Anyone who’s made a visit to London and ridden the Underground has heard this warning on some of the older lines: “mind the gap!” The warning is issued because in some stations, when the train comes to a halt, there is a dangerous gap between the edge of the platform and the lip of the door opening. If you misstep, there’s a good chance of catching your foot in the gap and injuring yourself. Most decidedly, it is not an invitation to fill in the gap!
As Bob Hauser, a former graduate student colleague, said to me at a conference on sociological theory back in 1972, “some research can be said to fill a much-needed gap in the literature.” In other words, there was probably a reason the gap had gone unfilled, up to that point. The new contribution didn’t help matters. My former colleague’s remark comes back to me whenever I read advice from Journal editors about paper framing. They often encourage contributors to look for spaces in the literature where the paper would fit in. They recommend looking for overlooked opportunities left by omissions and gaps by previous scholars. But should we take their advice?
Anne Vorre Hansen and Sabine Madsen (2019) say “no.” In pursuit of the “gap” metaphor, they have published a book summarizing their interviews with eight leading scholars in the organization studies’ field on how to make contributions to the field. Based on their interviews, they identified two common threads: whether it truly was possible to expect that an author could identify a research gap, and whether trying to fill such perceived gaps constituted too narrow a focus on what a scholarly contribution should be.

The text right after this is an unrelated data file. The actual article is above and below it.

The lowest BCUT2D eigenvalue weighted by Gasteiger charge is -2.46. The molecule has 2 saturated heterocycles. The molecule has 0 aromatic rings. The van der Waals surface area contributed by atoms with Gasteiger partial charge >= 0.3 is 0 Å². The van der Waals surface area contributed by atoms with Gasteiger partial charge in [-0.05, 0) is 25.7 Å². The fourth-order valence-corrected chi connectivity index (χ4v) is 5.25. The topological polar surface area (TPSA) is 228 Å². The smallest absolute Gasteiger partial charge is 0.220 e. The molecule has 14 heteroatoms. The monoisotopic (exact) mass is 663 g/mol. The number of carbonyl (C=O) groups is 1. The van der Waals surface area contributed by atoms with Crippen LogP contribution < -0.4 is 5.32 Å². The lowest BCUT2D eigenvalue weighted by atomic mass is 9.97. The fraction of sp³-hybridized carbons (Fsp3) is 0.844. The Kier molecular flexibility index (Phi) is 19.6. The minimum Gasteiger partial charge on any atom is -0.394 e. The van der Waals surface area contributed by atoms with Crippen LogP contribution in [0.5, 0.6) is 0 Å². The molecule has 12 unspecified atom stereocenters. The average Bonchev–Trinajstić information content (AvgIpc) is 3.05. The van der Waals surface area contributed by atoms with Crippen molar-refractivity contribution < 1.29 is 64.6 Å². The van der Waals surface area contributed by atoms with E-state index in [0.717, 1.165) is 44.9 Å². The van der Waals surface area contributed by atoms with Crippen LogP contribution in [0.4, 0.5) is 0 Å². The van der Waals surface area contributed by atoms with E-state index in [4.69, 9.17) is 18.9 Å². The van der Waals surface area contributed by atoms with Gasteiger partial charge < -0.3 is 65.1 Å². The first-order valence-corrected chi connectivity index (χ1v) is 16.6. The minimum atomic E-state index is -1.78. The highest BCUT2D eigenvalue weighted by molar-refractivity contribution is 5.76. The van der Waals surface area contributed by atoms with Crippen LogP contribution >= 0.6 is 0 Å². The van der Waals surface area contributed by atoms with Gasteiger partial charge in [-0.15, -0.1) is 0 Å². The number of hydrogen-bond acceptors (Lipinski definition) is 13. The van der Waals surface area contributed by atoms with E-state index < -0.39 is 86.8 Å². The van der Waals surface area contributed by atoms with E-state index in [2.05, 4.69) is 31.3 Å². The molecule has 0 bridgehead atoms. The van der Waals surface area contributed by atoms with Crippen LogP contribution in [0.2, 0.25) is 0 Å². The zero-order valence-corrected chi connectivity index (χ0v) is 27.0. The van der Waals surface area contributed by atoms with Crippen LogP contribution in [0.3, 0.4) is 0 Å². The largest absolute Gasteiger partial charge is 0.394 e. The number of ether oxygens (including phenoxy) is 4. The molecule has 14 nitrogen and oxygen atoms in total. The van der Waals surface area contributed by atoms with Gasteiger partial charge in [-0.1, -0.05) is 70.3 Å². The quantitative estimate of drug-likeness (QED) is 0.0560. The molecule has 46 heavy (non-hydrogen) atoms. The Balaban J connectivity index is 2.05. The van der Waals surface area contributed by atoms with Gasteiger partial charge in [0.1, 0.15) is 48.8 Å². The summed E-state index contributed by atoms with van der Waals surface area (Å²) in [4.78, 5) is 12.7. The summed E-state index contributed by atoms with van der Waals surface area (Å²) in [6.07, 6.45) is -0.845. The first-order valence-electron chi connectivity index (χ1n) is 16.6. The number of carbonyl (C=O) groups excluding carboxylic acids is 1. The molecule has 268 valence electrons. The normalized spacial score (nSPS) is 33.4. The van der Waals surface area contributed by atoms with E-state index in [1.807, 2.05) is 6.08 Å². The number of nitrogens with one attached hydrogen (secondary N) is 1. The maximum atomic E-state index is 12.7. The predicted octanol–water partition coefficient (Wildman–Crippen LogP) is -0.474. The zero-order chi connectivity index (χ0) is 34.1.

They argued that “if we look at the insights from the interviews, the idea of identifying a gap in the literature is an illusion. A research gap sounds like there is an empty space waiting to be filled, whereas in inspired research, we draw on each other’s work, we discuss it, we think further, and we rethink it. Therefore, it might be fruitful to instead think and talk in terms of identifying research questions that are explicitly relevant to somebody… and that not only add to but also expand the existing knowledge base” (Hansen & Madsen, 2019: 153). Hansen and Madsen pointed out that the scholars they interviewed had often worked for years, even decades, developing their ideas and getting feedback to improve them.
Reflecting on their contribution, I offer two thoughts about the “filling a gap” metaphor. First, as an evolutionary theorist, I cannot believe in clairvoyance, especially in a low paradigm field like the social sciences. Who can know how their contributions will be assessed tomorrow? Retrospectively, we might identify what we believe to be the missing pieces of a puzzle. But what really matters is how our contributions will be received in the future. And that future, I believe, is almost totally unpredictable. Second, I recommend that scholars think in terms of what excites them and what motivates them to choose the problems they write about. How will they shed light on some mystery or deepen someone’s understanding of the problem or open our eyes to hidden miracles? Give up the pretense to “filling a gap,” and just do what turns you on.
Treat gaps the way the London Underground wants you to: leap over them!
Hansen, A. V., & Madsen, S. 2019. Theorizing in organization studies : insights from key thinkers. Cheltenham, UK: Cheltenham, UK : Edward Elgar Publishing, .
For some great advice on academic writing, visit Tim Pollock’s blog.